Suspending the Critic

6 05 2010

I fired my critic a few weeks ago. She was driving me crazy! Everything I did, or everything I heard, she was picking out the faults. Of course, she was generally right. And I have to give her credit – she didn’t nitpick. She usually reserved her critiques for the important things, and only pointed out one or two major flaws. She especially liked finding the flaws with logic or theology.

But a few weeks ago, she was hovering over one book I was trying to read. She wasn’t saying anything, just hovering with that watchful eye in a fairly restrained manner. But still, hovering. I could sense her breathing down my neck, waiting to find a major flaw in the writing, the ideas presented, or the author’s perspective.

So I fired her. I told her to get lost and never find her way back. I told her that I appreciate her caution, and that she is well-trained with a good eye and discipline. But I also told her I won’t be needing her services at the moment.

The amazing thing? She left. Instantly. Didn’t return stealthily or whisper negative thoughts in my ear. I haven’t heard a word from her. I know that if I ever need her, she’ll return at a moment’s notice. And she may even creep back when I’m tired or otherwise irritable. But for now…

The spirit of criticism left.


Why aren’t you?

5 05 2010

How do you change your behavior? How do you change a whole group’s behavior?  There are things you do that you shouldn’t, and things you should be, but you don’t. The problem is, most people start by asking the wrong questions.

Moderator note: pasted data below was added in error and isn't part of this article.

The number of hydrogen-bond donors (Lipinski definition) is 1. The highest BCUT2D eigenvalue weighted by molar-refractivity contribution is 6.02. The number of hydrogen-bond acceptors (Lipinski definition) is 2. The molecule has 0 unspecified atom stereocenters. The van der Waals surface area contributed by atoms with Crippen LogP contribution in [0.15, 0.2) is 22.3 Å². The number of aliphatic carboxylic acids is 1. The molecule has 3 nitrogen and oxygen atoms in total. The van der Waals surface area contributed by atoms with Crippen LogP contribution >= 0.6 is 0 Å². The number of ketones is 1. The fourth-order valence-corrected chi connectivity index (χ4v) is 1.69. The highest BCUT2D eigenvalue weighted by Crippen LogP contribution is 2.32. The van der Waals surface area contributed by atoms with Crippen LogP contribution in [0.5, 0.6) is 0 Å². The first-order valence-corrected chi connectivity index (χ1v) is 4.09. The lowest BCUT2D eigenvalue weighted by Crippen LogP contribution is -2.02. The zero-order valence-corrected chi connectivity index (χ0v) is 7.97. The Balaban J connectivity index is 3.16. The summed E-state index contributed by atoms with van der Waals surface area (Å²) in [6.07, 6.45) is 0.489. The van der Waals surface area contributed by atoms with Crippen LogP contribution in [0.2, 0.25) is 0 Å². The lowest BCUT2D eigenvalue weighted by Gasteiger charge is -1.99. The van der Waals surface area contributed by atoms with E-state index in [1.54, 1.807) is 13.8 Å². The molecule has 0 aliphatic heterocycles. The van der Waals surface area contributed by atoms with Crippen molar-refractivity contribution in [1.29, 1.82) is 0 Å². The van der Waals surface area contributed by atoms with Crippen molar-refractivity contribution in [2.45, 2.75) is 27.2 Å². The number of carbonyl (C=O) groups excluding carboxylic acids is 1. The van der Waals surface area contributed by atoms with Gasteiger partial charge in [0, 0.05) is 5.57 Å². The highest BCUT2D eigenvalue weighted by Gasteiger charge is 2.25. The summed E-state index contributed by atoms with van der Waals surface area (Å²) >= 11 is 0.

I should eat healthier. Why? What are the benefits? Why is it important? Why should I?

That’s the wrong question. You already know you should. Here’s the right one:

Why aren’t you?

Find out what’s stopping you from doing what you should be doing, and take away the barriers. Like this:

I’m not eating healthier because I’m too busy to really care. Because I like the taste of junk food. Because I need my extra-calorie-laden mocha every morning. Because I really don’t know how to eat healthier. Because my body’s addicted to sugar or salt or fat and I don’t even know it. Because I don’t know how to cook. I don’t like to cook. I don’t like vegetables. I’m a meat-and-potato kind of person.

If you really dig down, you might be surprised what’s really stopping you from doing what you should.